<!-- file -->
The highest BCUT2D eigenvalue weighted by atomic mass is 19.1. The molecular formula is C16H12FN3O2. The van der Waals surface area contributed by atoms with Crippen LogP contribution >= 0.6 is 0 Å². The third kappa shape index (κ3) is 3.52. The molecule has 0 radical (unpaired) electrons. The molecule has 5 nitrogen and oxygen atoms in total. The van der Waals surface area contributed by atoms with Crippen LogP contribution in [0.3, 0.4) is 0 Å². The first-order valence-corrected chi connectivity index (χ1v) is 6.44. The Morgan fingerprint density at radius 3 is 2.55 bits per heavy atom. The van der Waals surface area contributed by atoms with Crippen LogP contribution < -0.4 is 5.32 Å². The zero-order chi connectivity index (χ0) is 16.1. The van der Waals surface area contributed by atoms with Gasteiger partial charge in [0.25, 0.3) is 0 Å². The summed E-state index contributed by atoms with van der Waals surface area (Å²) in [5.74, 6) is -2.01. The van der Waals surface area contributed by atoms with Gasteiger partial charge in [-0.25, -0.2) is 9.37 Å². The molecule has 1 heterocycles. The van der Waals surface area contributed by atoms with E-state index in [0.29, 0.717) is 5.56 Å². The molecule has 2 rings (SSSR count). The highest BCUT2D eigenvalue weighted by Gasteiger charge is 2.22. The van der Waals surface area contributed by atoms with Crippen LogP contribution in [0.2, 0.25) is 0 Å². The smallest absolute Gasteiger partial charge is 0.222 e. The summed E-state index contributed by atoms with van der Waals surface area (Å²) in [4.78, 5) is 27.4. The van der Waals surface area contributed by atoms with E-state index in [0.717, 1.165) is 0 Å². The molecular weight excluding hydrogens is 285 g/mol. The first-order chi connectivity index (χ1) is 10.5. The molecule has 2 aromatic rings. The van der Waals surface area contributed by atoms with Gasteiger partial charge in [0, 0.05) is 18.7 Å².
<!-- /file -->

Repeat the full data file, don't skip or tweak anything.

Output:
The highest BCUT2D eigenvalue weighted by atomic mass is 19.1. The molecular formula is C16H12FN3O2. The van der Waals surface area contributed by atoms with Crippen LogP contribution >= 0.6 is 0 Å². The third kappa shape index (κ3) is 3.52. The molecule has 0 radical (unpaired) electrons. The molecule has 5 nitrogen and oxygen atoms in total. The van der Waals surface area contributed by atoms with Crippen LogP contribution in [0.3, 0.4) is 0 Å². The first-order valence-corrected chi connectivity index (χ1v) is 6.44. The Morgan fingerprint density at radius 3 is 2.55 bits per heavy atom. The van der Waals surface area contributed by atoms with Crippen LogP contribution < -0.4 is 5.32 Å². The zero-order chi connectivity index (χ0) is 16.1. The van der Waals surface area contributed by atoms with Gasteiger partial charge in [0.25, 0.3) is 0 Å². The summed E-state index contributed by atoms with van der Waals surface area (Å²) in [5.74, 6) is -2.01. The van der Waals surface area contributed by atoms with Gasteiger partial charge in [-0.25, -0.2) is 9.37 Å². The molecule has 1 heterocycles. The van der Waals surface area contributed by atoms with E-state index in [0.29, 0.717) is 5.56 Å². The molecule has 2 rings (SSSR count). The highest BCUT2D eigenvalue weighted by Gasteiger charge is 2.22. The van der Waals surface area contributed by atoms with Crippen LogP contribution in [0.2, 0.25) is 0 Å². The smallest absolute Gasteiger partial charge is 0.222 e. The summed E-state index contributed by atoms with van der Waals surface area (Å²) in [4.78, 5) is 27.4. The van der Waals surface area contributed by atoms with E-state index in [0.717, 1.165) is 0 Å². The molecular weight excluding hydrogens is 285 g/mol. The first-order chi connectivity index (χ1) is 10.5. The molecule has 2 aromatic rings. The van der Waals surface area contributed by atoms with Gasteiger partial charge in [0, 0.05) is 18.7 Å².